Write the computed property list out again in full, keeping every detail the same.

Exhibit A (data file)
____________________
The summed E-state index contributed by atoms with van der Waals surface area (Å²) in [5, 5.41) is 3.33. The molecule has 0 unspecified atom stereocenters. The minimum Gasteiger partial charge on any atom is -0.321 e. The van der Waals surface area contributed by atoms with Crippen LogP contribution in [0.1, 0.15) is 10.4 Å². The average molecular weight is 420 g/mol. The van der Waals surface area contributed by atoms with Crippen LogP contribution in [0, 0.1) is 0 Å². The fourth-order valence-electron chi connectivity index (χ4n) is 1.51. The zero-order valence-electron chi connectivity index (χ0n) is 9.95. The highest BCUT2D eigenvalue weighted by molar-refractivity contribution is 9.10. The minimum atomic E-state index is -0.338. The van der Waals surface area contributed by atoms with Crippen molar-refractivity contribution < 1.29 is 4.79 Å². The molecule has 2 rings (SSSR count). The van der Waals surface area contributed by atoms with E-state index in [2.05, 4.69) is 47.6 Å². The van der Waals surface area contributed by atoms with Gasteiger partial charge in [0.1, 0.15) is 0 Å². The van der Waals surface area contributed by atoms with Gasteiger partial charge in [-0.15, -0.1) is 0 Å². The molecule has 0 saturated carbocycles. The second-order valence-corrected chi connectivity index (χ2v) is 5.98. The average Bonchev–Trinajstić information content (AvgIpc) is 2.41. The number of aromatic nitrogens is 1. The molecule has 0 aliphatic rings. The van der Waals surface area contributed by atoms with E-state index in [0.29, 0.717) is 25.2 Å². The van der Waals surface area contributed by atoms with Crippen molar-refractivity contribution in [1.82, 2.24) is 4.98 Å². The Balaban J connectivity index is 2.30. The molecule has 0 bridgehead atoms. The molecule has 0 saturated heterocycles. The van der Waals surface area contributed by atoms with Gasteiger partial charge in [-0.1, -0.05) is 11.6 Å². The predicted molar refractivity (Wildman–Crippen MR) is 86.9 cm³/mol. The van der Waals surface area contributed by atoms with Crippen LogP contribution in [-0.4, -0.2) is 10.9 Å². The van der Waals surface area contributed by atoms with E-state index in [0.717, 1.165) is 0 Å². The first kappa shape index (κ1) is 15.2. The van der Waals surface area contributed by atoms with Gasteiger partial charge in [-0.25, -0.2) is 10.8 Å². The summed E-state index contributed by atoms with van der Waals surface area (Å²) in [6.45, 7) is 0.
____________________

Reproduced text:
The summed E-state index contributed by atoms with van der Waals surface area (Å²) in [5, 5.41) is 3.33. The molecule has 0 unspecified atom stereocenters. The minimum Gasteiger partial charge on any atom is -0.321 e. The van der Waals surface area contributed by atoms with Crippen LogP contribution in [0.1, 0.15) is 10.4 Å². The average molecular weight is 420 g/mol. The van der Waals surface area contributed by atoms with Crippen LogP contribution in [0, 0.1) is 0 Å². The fourth-order valence-electron chi connectivity index (χ4n) is 1.51. The zero-order valence-electron chi connectivity index (χ0n) is 9.95. The highest BCUT2D eigenvalue weighted by molar-refractivity contribution is 9.10. The minimum atomic E-state index is -0.338. The van der Waals surface area contributed by atoms with Crippen molar-refractivity contribution < 1.29 is 4.79 Å². The molecule has 2 rings (SSSR count). The van der Waals surface area contributed by atoms with E-state index in [2.05, 4.69) is 47.6 Å². The van der Waals surface area contributed by atoms with Gasteiger partial charge in [0.1, 0.15) is 0 Å². The van der Waals surface area contributed by atoms with Gasteiger partial charge in [-0.15, -0.1) is 0 Å². The molecule has 0 saturated carbocycles. The second-order valence-corrected chi connectivity index (χ2v) is 5.98. The average Bonchev–Trinajstić information content (AvgIpc) is 2.41. The number of aromatic nitrogens is 1. The molecule has 0 aliphatic rings. The van der Waals surface area contributed by atoms with E-state index in [0.29, 0.717) is 25.2 Å². The van der Waals surface area contributed by atoms with Crippen molar-refractivity contribution in [1.82, 2.24) is 4.98 Å². The Balaban J connectivity index is 2.30. The molecule has 0 bridgehead atoms. The molecule has 0 saturated heterocycles. The van der Waals surface area contributed by atoms with Gasteiger partial charge in [-0.1, -0.05) is 11.6 Å². The predicted molar refractivity (Wildman–Crippen MR) is 86.9 cm³/mol. The van der Waals surface area contributed by atoms with Crippen LogP contribution in [-0.4, -0.2) is 10.9 Å². The van der Waals surface area contributed by atoms with E-state index in [0.717, 1.165) is 0 Å². The first kappa shape index (κ1) is 15.2. The van der Waals surface area contributed by atoms with Gasteiger partial charge in [-0.25, -0.2) is 10.8 Å². The summed E-state index contributed by atoms with van der Waals surface area (Å²) in [6.45, 7) is 0.